Why do halon fire extinguishers contain nitrogen
Use CO₂ fire extinguishers with caution
CO2 fire extinguishers are very popular in sensitive operational areas, especially in rooms with electronics or IT equipment, because they are extinguished without leaving any residues and therefore little extinguishing damage. A DGUV practical test has now shown, however, that the risk to the extinguishing person is significantly higher than previously assumed: Since CO2 is heavier than air, suffocation can occur, especially in small and narrow spaces - unnoticed as CO2 is colorless and odorless .
CO₂ fire extinguishers contain carbon dioxide, a very effective extinguishing agent whose extinguishing effect is based on the sticking effect. This means that the oxygen content in the atmosphere surrounding the fire is reduced to an effective extinguishing concentration of <15% by volume.
Carbon dioxide (CO₂) is an extinguishing agent that is also electrically non-conductive and consequently does not leave any residue. Therefore, CO₂ extinguishers are also ideally suited for rooms with sensitive clean room technology or rooms with high hygiene requirements.
CO₂ fire extinguishers contain the breath poison carbon dioxide
But carbon dioxide is also an odorless breath poison. It acts on the blood, nerves and cells in the human body. At a concentration of more than 2% by volume, there is a strong increase in the respiratory rate. Associated with this is an increasingly poor supply of oxygen to the body's cells. With more than 4% by volume, circulatory disorders also occur in the brain. There is also dizziness, nausea and ringing in the ears. There is already a risk of suffocation from 5-8% by volume - not as previously assumed from 10% by volume.
Relevant space volume is lower
The previous calculations relating to the total volume of the room with regard to the expected CO₂ concentration in the room must be corrected. A creditable room height of a maximum of 2 m must be expected instead of the actual room height. In order to minimize the risk from the released CO₂, this means: For a person who is in the room to extinguish a fire, there must be at least 5.5 m² of free floor space per kilogram of CO₂ extinguishing agent. In practice this means:
- A 2-kilogram CO₂ extinguisher requires at least 11 m² of free floor space.
- A CO₂ extinguisher weighing 5 kilograms therefore requires at least 27.5 m² of free floor space.
So far, the principle has been that the concentration of carbon dioxide in the room air must not exceed 5% by volume. For this purpose, the Federal Ministry of Labor, Social Affairs and Consumer Protection published the following table:
Room volumes and permissible amount of extinguishing agent carbon dioxide (fill weight in kg)
5% limit for volume of carbon dioxide (m³)
maximum amount of extinguishing agent carbon dioxide (kg)
According to the DGUV, new DGUV information is currently being processed by the “Company Fire Protection” department.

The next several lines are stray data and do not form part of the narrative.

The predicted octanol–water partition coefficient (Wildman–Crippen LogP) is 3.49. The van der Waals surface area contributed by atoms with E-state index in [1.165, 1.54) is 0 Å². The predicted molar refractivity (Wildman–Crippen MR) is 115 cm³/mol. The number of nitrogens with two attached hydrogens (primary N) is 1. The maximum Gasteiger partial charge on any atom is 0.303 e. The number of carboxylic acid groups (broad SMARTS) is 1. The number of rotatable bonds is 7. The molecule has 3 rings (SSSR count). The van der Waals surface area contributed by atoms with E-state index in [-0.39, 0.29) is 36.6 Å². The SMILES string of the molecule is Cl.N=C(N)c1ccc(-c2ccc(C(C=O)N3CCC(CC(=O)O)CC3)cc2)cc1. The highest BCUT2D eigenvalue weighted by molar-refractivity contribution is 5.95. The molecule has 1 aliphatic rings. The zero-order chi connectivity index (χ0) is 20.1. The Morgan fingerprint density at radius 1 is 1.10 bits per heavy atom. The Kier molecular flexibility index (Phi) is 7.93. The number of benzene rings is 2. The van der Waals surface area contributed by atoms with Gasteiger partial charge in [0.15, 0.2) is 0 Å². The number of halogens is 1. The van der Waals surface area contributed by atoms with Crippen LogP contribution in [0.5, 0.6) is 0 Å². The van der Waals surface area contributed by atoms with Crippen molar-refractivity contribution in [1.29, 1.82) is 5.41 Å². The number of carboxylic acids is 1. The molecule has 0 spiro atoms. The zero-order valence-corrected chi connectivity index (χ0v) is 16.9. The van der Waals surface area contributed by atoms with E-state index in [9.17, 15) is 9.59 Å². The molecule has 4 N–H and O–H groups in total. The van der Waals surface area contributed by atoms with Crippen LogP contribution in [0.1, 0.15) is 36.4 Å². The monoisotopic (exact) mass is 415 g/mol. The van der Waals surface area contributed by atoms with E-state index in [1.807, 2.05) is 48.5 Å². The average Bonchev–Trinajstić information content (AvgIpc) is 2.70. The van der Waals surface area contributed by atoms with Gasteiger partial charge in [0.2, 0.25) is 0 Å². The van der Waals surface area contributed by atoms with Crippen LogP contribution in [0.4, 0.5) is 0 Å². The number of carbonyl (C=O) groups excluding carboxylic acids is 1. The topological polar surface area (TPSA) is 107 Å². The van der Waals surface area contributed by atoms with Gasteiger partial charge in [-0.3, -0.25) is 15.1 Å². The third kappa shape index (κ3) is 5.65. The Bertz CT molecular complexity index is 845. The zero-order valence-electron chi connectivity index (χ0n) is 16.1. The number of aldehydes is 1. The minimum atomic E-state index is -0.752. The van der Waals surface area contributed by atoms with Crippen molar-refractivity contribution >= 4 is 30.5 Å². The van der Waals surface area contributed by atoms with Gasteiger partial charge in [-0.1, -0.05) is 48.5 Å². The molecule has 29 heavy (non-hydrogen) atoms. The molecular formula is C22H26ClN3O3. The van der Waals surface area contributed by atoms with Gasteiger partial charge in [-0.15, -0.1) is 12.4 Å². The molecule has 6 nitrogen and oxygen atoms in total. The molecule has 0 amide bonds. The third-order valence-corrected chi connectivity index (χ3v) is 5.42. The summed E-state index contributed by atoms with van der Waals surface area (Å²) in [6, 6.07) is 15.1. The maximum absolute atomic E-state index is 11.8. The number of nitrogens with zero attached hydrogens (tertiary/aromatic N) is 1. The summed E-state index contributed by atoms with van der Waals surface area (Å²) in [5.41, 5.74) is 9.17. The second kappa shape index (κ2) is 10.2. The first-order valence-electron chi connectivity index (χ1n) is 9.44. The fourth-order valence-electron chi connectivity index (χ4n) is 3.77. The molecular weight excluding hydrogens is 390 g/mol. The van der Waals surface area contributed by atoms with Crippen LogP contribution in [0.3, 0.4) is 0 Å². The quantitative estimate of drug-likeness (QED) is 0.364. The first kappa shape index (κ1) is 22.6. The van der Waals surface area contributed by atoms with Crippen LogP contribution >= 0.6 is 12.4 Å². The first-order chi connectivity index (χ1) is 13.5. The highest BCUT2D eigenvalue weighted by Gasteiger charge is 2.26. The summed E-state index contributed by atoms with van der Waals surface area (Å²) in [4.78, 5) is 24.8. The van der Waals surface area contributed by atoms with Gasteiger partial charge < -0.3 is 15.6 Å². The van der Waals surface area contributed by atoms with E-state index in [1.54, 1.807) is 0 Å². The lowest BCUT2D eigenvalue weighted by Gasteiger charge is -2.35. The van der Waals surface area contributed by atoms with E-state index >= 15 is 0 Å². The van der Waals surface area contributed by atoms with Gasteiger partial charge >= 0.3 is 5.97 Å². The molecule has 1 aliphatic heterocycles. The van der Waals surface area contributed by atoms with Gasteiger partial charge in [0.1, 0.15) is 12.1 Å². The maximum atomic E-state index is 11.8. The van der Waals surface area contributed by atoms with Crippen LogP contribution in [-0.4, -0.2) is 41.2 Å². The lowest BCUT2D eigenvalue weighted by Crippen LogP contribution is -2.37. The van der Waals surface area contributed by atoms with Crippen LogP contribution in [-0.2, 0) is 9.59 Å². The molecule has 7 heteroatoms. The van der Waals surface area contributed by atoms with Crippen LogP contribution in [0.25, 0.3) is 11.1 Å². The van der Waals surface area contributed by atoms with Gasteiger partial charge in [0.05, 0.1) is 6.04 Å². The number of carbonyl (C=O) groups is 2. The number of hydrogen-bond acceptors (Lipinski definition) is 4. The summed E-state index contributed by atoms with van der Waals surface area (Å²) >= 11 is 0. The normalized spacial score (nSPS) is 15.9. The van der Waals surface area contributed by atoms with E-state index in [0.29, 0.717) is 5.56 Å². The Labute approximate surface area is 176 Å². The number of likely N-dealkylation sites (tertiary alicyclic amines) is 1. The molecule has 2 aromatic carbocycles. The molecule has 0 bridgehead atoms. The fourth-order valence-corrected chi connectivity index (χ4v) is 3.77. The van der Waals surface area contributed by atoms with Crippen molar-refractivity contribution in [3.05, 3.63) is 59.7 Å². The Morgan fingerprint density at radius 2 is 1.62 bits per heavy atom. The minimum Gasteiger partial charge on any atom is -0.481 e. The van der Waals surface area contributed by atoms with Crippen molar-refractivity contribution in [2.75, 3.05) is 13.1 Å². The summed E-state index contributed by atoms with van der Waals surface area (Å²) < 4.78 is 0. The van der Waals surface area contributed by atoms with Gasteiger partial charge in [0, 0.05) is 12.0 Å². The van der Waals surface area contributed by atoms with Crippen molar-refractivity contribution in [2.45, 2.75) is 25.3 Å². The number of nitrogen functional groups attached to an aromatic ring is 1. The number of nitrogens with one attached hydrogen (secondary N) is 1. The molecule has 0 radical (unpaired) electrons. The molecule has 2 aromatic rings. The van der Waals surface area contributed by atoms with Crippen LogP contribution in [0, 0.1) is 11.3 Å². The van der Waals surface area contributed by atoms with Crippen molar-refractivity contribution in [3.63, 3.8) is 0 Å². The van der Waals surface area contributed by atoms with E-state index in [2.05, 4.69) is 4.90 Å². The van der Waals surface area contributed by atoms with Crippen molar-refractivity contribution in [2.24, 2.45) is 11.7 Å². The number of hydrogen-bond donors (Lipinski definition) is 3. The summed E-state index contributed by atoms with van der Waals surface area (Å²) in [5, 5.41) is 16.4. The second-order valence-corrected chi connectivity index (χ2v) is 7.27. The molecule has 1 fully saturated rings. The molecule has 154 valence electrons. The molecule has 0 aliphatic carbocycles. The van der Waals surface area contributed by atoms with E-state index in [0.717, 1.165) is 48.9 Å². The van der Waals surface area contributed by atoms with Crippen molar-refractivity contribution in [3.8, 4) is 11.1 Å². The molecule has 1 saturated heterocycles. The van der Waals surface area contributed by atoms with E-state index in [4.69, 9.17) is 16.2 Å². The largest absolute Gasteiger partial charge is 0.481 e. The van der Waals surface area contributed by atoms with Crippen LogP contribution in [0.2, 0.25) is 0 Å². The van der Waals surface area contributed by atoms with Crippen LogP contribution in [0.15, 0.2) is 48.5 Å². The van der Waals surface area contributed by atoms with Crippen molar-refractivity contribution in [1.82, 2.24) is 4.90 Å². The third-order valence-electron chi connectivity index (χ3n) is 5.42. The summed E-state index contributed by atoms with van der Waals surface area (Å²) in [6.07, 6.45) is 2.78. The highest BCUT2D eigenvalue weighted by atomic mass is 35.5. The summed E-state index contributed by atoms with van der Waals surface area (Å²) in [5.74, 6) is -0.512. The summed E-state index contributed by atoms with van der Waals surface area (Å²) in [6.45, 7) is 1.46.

Consequences for the extinguishing operation
If the ratio of room size (free floor space) to the amount of extinguishing agent is less than 5.5 m² / kg, the fire must be extinguished from the outside through the open door gap. Then the door must be closed. The fire room may then only be entered after effective ventilation measures or protected with a self-contained breathing apparatus, e.g. B. by the fire brigade. There is great danger here, so great caution is required!
Adapt risk assessment
As part of the risk assessment, the company must check the CO₂ extinguishing agent quantities (fire extinguishers) provided in relation to the room sizes. If necessary, further or other technical and / or organizational measures must be taken (e.g. other extinguishing agents, extinguishing devices that can be operated from the outside, small extinguishing or object extinguishing systems, operating instructions, safety and health protection signs).
Practical tip for fire protection with CO₂ extinguishers:
CO₂ fire extinguishers with carbon dioxide are suitable for fighting fires of fire class B (fires involving liquid or liquefied substances) and fire class C (fires involving gases).
So check in your area of responsibility to see where there may still be portable carbon dioxide fire extinguishers. This applies above all to areas where fires of fire class A (fires of solid substances, mainly of an organic structure, which usually burn with embers) can occur, e.g. in offices.
These fire extinguishers should therefore be replaced as soon as possible due to the dangers associated with their use. Ideally against suitable water, foam or powder extinguishers.
In Austria, the use of portable CO₂ fire extinguishers with carbon dioxide as an extinguishing agent is prohibited in accordance with the Austrian Workplace Ordinance in small, narrow or poorly ventilated rooms.
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